Herniated Disc

1 What is Herniated Disc?

A herniated disc is a condition in which a part of vertebral disc, normally placed between the two vertebrae, protrudes and presses the nearby structures. 

Spinal disc is a jelly-like structure consisted of soft inner core(nucleus pulposus)  and tighter exterior ring( annulus fibrosus). 

This condition occurs when a soft inner core leaks through a rupture in exterior ring. The most frequently affected structures are the nerves, which results in pain, numbness or weakness in the limbs.  

In some cases, this condition develops without any symptoms. Most of the patients do not require surgery.

2 Symptoms

Signs and symptoms of herniated disk include:

  • Limb pain: If the herniated disc occurs in the lower back, you’ll typically feel the pain in your gluteal region and legs (thigh, calf, foot etc...). If your herniated disc is in your cervical spine, the pain will typically be present in the shoulder and arm. This pain has a tendency to be intensified when you make fast and sudden moves.
  • Weakness: Muscles innervated by the affected nerves tend to weaken. This can cause you to stumble or to be unable to hold things for long.
  • Numbness and tingling: Disc herniation can press your nerves and impair their sensory function, which can be presented with numbness and tingling in the affected innervation region.

There is a possibility that you have this condition without even knowing it. This symptom free protrusion can regularly be found on spinal images that were taken for other reasons. 

Herniated disc  is mostly found in your lower back ( lumbar spine) and cervical spine. 

Disc Hernia

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3 Causes

Herniated disk is most commonly caused by disc degeneration, which is age-related. 

The reason for degeneration is gradual loss of water content in the disc, which makes it less elastic and more prone to damage. 

Less frequent causes include traumas and inadequate use of muscle groups while lifting heavy loads. 

4 Making a Diagnosis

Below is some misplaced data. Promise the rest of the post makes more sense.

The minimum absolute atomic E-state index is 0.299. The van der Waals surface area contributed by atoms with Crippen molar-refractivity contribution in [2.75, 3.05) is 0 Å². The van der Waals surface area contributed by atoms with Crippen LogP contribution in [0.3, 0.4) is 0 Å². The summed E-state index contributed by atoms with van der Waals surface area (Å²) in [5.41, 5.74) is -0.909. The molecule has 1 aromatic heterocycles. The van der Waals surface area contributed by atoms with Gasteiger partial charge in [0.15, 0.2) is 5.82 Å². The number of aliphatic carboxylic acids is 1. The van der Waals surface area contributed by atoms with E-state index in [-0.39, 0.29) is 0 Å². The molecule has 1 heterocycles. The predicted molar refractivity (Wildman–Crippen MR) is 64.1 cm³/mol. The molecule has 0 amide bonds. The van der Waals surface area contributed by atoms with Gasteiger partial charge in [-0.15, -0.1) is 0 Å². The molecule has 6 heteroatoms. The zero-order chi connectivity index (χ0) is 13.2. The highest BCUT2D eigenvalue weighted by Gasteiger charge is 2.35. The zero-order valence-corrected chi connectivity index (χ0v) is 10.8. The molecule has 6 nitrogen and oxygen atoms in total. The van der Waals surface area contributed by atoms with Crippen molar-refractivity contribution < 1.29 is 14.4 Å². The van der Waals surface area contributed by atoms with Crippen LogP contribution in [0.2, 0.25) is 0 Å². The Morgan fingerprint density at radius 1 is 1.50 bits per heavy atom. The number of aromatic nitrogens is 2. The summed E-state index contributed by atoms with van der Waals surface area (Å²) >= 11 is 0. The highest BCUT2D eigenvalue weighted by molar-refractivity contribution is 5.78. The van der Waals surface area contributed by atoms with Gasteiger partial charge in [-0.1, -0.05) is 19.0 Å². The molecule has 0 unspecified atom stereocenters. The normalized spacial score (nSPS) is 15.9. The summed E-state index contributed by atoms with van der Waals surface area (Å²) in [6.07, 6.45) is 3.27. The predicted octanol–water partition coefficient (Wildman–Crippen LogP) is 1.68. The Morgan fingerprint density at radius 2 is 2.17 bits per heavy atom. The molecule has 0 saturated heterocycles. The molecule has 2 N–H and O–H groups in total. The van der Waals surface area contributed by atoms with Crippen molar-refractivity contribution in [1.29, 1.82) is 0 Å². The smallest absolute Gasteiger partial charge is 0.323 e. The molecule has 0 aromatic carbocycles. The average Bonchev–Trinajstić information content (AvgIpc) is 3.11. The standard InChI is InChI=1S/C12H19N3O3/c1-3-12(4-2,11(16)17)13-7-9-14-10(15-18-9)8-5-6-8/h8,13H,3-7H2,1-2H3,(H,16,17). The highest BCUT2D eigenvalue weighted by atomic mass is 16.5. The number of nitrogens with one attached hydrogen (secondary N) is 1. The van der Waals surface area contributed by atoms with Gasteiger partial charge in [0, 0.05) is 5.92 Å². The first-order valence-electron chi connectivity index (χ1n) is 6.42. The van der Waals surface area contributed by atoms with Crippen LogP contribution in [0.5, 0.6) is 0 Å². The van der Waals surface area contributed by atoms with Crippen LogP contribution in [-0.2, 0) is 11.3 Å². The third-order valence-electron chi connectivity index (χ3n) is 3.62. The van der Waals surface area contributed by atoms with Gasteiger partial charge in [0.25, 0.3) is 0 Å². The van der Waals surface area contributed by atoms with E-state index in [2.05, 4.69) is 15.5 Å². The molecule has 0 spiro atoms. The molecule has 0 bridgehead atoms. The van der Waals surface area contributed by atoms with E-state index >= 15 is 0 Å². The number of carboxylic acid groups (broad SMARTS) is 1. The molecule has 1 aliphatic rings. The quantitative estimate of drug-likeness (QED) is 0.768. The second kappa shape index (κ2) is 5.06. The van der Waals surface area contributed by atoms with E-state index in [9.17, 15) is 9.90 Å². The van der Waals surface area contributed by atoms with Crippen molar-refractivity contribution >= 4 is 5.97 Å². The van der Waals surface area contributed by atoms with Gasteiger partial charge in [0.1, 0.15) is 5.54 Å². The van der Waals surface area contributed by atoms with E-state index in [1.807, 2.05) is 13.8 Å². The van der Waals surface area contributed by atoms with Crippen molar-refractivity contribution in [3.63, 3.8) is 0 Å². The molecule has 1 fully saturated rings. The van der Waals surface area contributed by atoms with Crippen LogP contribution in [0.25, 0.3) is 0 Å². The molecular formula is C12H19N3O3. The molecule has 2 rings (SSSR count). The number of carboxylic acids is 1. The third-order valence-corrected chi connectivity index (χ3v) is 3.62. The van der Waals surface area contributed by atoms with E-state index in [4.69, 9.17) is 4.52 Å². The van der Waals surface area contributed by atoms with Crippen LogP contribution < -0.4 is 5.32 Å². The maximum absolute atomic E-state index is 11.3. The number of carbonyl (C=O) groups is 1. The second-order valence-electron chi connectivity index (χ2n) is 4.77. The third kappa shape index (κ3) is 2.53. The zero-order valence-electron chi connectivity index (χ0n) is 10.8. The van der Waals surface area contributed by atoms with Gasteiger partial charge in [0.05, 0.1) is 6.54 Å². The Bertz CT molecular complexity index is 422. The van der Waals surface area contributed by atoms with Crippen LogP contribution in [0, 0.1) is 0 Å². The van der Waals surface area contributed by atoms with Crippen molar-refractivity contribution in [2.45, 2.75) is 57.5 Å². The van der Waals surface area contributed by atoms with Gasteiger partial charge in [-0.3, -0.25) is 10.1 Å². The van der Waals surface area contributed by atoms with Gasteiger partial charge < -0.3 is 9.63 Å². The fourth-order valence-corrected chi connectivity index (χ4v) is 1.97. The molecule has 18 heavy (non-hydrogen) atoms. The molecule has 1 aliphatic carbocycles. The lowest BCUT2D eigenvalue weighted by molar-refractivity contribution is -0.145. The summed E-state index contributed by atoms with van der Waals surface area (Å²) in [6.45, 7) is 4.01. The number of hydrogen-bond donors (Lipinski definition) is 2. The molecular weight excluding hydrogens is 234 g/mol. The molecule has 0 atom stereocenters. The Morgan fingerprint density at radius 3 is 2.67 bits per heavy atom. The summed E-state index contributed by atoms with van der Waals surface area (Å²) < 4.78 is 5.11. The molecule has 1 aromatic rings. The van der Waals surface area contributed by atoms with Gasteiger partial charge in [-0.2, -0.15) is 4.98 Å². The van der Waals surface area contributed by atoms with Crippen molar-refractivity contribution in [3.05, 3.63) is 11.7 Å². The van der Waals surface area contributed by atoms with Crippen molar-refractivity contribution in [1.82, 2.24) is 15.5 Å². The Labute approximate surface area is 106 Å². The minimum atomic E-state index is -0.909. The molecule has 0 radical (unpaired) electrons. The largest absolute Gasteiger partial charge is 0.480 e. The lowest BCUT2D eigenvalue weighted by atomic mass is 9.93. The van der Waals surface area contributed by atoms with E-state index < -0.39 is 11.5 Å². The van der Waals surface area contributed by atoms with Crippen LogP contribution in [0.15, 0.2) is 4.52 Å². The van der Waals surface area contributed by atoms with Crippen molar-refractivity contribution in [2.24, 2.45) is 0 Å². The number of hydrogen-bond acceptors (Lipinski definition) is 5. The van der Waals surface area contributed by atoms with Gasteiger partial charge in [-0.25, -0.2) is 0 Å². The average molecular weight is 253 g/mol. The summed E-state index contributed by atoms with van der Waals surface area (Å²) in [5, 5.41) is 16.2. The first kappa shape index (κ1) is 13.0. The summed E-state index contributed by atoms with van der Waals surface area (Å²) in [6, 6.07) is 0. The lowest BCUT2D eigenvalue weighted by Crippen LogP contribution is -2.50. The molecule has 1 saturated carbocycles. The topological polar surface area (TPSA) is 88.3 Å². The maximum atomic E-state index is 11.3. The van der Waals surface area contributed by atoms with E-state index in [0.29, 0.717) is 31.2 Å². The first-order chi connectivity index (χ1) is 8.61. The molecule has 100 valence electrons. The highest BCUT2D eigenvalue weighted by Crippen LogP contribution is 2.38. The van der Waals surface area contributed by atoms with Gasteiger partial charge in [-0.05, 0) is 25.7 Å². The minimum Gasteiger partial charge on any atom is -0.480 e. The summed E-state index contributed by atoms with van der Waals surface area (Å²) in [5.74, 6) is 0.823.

In most cases of herniated disk, a physical exam and a medical history are all that's needed to make a diagnosis.

If you experience symptoms of the condition, you should see your doctor. He may refer you to the physical medicine and rehabilitation specialist, orthopedic surgery specialist, neurologist or neurosurgeon. 

Do not forget to mention all the symptoms you are experiencing, history and chronology of their development, traumas, activities, other medications that you are taking etc. 

Your doctor is expected to perform basic physical examination which includes checking your back for pain and tenderness and moving your limbs in various positions. 

Also he may perform neurological examination such as: 

  • checking your reflexes
  • ability to walk
  • muscle strength
  • ability to determine light touches, and vibrations.

Other procedures include X-ray of the suspected region, CT, MRI, myelogram, electroneurography etc. 

All of these are used to determine exact location and extent of the damage.

5 Treatment

Herniated disc can be treated either with conservative treatment or surgical treatment. Conservative treatment is consisted of exercise regime and medications, which is know to relieve symptoms in 90% of the affected. 

You should avoid painful positions as much as possible. Physical therapy should be conducted as shown by the therapist.

Medications 

If your experience mild to moderate pain you may be told to take pain medication such as nalproxen or ibuprofen. 

In case your pain persists you may be prescribed narcotic medicines such as codeine or oxycodone-acetaminophen combination, short term. These medications are know to cause various unpleasant side effects. 

Other medications include: 

A limited number of patients will require surgical treatment. This may happen if conservative treatment fails to work within the 6 week period, or symptoms such as weakness, inability to walk, inability to control urination etc.,  continue to persist. 

Surgeon can either remove the protruding part of the disc, use implants for stability, or replace the whole disc.  

6 Prevention

In order to prevent disc herniation you should:

  • Exercise more – strengthen the muscles around your spine.
  • Lift heavy load properly - use your legs instead of your back.
  • Maintain proper posture.
  • Maintain normal weight -being overweight puts more pressure on the spine and discs.

7 Lifestyle and Coping

Lifestyle modifications are necessary in order to cope with herniated disk.

Pain is known to affect your psychological and emotional state. It increases the level of stress which can consequently aggravate your pain.  

You should focus on stress management using various widely-known techniques.  You should also consider seeking advice from a mental health counselor.

8 Risks and Complications

There are many factors that can increase your risk of a herniated disc and contribute to the worsening of the condition.These include: 

  • Being overweight – this puts excess pressure on the discs.
  • Your occupation – you are on higher risk if your occupation includes pulling, pushing, lifting, bending, twisting etc.
  • Genetics – it is believed that many people have an inherited preposition to develop a herniated disc. 

In some cases, disc protrusion can press the lower part of the spinal cord called cauda equina, and cause cauda equina syndrome. 

This syndrome is characterized by worsening pain, bladder and bowel dysfunction, extreme numbness and weakness etc. It can lead to permanent damage, weakness or paralysis. 

If you experience any of the above-mentioned symptoms, seek medical attention immediately!

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